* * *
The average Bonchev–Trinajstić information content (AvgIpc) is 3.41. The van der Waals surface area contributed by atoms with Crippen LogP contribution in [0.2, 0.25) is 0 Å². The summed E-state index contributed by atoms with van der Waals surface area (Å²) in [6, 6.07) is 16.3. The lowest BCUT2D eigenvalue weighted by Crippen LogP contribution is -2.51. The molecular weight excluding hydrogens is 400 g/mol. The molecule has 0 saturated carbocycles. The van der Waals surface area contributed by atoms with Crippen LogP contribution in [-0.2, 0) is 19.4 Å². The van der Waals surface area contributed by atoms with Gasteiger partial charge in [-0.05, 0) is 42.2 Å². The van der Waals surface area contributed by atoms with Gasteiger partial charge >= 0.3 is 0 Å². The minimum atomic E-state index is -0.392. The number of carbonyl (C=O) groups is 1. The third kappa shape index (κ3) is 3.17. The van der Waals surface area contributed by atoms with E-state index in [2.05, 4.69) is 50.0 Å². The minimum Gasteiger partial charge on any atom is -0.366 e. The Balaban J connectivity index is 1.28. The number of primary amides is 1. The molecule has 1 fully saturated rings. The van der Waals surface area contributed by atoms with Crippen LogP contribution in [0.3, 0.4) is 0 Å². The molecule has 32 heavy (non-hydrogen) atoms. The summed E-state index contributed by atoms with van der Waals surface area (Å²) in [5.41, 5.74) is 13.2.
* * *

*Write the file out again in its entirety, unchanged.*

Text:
The average Bonchev–Trinajstić information content (AvgIpc) is 3.41. The van der Waals surface area contributed by atoms with Crippen LogP contribution in [0.2, 0.25) is 0 Å². The summed E-state index contributed by atoms with van der Waals surface area (Å²) in [6, 6.07) is 16.3. The lowest BCUT2D eigenvalue weighted by Crippen LogP contribution is -2.51. The molecular weight excluding hydrogens is 400 g/mol. The molecule has 0 saturated carbocycles. The van der Waals surface area contributed by atoms with Crippen LogP contribution in [-0.2, 0) is 19.4 Å². The van der Waals surface area contributed by atoms with Gasteiger partial charge in [-0.05, 0) is 42.2 Å². The van der Waals surface area contributed by atoms with Gasteiger partial charge >= 0.3 is 0 Å². The minimum atomic E-state index is -0.392. The number of carbonyl (C=O) groups is 1. The third kappa shape index (κ3) is 3.17. The van der Waals surface area contributed by atoms with E-state index in [2.05, 4.69) is 50.0 Å². The minimum Gasteiger partial charge on any atom is -0.366 e. The Balaban J connectivity index is 1.28. The number of primary amides is 1. The molecule has 1 fully saturated rings. The van der Waals surface area contributed by atoms with Crippen LogP contribution in [0.3, 0.4) is 0 Å². The molecule has 32 heavy (non-hydrogen) atoms. The summed E-state index contributed by atoms with van der Waals surface area (Å²) in [5.41, 5.74) is 13.2.